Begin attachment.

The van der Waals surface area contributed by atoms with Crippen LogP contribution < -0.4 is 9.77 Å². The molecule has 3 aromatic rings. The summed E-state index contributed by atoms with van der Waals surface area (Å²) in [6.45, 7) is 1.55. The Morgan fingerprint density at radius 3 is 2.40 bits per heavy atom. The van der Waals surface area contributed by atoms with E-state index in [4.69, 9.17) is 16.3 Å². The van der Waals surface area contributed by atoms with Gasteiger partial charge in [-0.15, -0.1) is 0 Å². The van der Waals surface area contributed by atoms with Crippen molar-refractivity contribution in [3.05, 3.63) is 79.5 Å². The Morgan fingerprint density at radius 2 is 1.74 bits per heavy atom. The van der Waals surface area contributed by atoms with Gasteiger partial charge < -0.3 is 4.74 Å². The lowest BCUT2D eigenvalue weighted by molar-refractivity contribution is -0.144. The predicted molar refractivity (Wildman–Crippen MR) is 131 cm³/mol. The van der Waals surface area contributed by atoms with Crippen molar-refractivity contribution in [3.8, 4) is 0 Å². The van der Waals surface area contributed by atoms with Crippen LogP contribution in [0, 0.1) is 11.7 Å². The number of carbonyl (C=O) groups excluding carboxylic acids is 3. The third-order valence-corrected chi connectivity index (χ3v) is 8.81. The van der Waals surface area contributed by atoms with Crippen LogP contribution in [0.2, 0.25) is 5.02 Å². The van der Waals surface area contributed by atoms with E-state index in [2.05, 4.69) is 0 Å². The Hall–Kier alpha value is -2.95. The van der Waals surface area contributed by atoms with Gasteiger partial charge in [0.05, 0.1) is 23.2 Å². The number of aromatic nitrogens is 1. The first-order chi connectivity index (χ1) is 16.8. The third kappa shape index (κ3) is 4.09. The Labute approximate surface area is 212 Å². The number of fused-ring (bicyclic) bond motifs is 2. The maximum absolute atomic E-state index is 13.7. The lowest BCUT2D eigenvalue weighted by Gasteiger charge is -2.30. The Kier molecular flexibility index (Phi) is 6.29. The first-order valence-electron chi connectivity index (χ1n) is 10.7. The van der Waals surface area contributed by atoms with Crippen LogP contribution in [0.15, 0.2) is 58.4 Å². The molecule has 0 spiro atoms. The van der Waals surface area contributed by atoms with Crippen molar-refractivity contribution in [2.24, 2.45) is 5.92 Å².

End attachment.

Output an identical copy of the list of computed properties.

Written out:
The van der Waals surface area contributed by atoms with Crippen LogP contribution < -0.4 is 9.77 Å². The molecule has 3 aromatic rings. The summed E-state index contributed by atoms with van der Waals surface area (Å²) in [6.45, 7) is 1.55. The Morgan fingerprint density at radius 3 is 2.40 bits per heavy atom. The van der Waals surface area contributed by atoms with E-state index in [4.69, 9.17) is 16.3 Å². The van der Waals surface area contributed by atoms with Gasteiger partial charge in [-0.15, -0.1) is 0 Å². The van der Waals surface area contributed by atoms with Crippen molar-refractivity contribution in [3.05, 3.63) is 79.5 Å². The Morgan fingerprint density at radius 2 is 1.74 bits per heavy atom. The van der Waals surface area contributed by atoms with Gasteiger partial charge < -0.3 is 4.74 Å². The lowest BCUT2D eigenvalue weighted by molar-refractivity contribution is -0.144. The predicted molar refractivity (Wildman–Crippen MR) is 131 cm³/mol. The van der Waals surface area contributed by atoms with Crippen molar-refractivity contribution in [3.8, 4) is 0 Å². The van der Waals surface area contributed by atoms with Crippen LogP contribution in [0, 0.1) is 11.7 Å². The number of carbonyl (C=O) groups excluding carboxylic acids is 3. The third-order valence-corrected chi connectivity index (χ3v) is 8.81. The van der Waals surface area contributed by atoms with Crippen LogP contribution in [0.2, 0.25) is 5.02 Å². The van der Waals surface area contributed by atoms with E-state index in [2.05, 4.69) is 0 Å². The Hall–Kier alpha value is -2.95. The van der Waals surface area contributed by atoms with Gasteiger partial charge in [0.05, 0.1) is 23.2 Å². The number of aromatic nitrogens is 1. The first-order chi connectivity index (χ1) is 16.8. The third kappa shape index (κ3) is 4.09. The Labute approximate surface area is 212 Å². The number of fused-ring (bicyclic) bond motifs is 2. The maximum absolute atomic E-state index is 13.7. The lowest BCUT2D eigenvalue weighted by Gasteiger charge is -2.30. The Kier molecular flexibility index (Phi) is 6.29. The first-order valence-electron chi connectivity index (χ1n) is 10.7. The van der Waals surface area contributed by atoms with Crippen LogP contribution in [0.15, 0.2) is 58.4 Å². The molecule has 0 spiro atoms. The van der Waals surface area contributed by atoms with Crippen molar-refractivity contribution in [2.24, 2.45) is 5.92 Å².